The Autism Diagnostic Observation Schedule (ADOS-G)
The ADOS-G is a tool in which the examiner will observe the occurrence or non-occurrence of common autism-related behaviours and other developmental disorders across developmental and age levels, all through social interaction and play or imaginative use of materials. The examiner will then select the most appropriate modules for the participant, either a child or an adult, with his/her specific language ability and chronological age. The participants' behaviours are observed in standard contexts (in which structured and less structured interactions are provided), and are recorded within each module. At the end of the schedule, overall ratings will be made, and later be used to formulate a diagnosis through the use of a diagnostic algorithm for each module.
The ADOS-G consists of four modules, each of which is designed for participants with different age as well as developmental levels. The modules can be appropriate for children with very limited language skills to verbally fluent adults and are described as follows:
Module 1: for those who do not consistently use phrase speech but rather use three-word utterances (sometimes involve a verb). Usually used for young children.
Module 2: for those who can use some phrase speech but are not verbally fluent
Module 3: usually for children under 12 - 16 years of age who are verbally fluent ( having the expressive language that a typical four year-old child would have); are able to produce some logical connections within sentences ( e.g., "but" or "though"), continued grammatical errors are accepted.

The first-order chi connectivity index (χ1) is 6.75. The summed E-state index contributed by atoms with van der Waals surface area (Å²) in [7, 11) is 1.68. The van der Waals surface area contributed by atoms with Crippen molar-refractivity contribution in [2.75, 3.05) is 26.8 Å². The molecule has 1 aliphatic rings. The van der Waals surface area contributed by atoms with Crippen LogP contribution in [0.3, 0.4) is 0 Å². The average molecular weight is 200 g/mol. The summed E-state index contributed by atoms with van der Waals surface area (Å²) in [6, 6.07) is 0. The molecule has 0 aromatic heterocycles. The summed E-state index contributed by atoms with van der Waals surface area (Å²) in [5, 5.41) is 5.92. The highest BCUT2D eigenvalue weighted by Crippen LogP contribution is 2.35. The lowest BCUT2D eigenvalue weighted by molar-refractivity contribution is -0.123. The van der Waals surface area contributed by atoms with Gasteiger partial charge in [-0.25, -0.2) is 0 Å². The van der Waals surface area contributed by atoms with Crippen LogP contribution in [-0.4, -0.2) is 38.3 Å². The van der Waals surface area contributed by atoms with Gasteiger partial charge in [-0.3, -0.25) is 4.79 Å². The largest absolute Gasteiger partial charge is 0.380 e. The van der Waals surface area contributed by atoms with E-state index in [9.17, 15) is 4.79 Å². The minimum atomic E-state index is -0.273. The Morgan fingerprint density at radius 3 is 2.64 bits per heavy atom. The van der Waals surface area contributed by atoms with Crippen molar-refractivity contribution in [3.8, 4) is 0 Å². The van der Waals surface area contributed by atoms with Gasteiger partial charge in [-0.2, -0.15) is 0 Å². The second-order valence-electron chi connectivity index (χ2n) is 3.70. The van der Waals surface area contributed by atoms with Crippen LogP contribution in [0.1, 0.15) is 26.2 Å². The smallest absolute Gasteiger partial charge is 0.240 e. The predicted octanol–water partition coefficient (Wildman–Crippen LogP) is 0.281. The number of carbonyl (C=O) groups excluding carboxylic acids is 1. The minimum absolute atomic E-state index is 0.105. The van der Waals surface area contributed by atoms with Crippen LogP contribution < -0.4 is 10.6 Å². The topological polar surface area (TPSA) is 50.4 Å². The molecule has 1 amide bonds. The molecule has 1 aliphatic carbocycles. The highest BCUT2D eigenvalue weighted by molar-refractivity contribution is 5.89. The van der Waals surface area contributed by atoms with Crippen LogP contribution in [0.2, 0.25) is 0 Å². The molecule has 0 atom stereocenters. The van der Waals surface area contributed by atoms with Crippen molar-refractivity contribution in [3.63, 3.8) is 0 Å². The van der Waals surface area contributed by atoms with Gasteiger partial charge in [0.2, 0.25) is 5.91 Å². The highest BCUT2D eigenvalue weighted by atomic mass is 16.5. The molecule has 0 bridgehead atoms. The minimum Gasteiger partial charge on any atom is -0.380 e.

Module 4: intended for verbally fluent adolescents and adults. Module 4 contains additional tasks as well as interviews and socioemotional questions of the ADOS.
Modules 1 and 2 focus mainly on young children and are often conducted while moving around the room with different kinds of activities to find out the interests of the children as well as their language ability (usually very limited). Modules 3 and 4 focus mainly on adolescents and adults with more advanced skills of language (verbally fluent) and often take place at a table, involving more conversation and language. The general principle for all the four modules is to use a hierarchy of structured and unstructured social behaviours so as to vary the examiner's behaviour. And though the superficial appearance may be different, all the modules maintain this general principle.
Each module is a single and independent tool designed for different chronological age and language ability, and should fulfil its own task of providing a range of social presses towards the participants. However, if the language level is different than expected or if the tasks seem inappropriate, the examiner can switch from one module to another. The switching process totally depends on the needs of the participant.
Autism Genetic Resource Exchange:
The National Autistic Society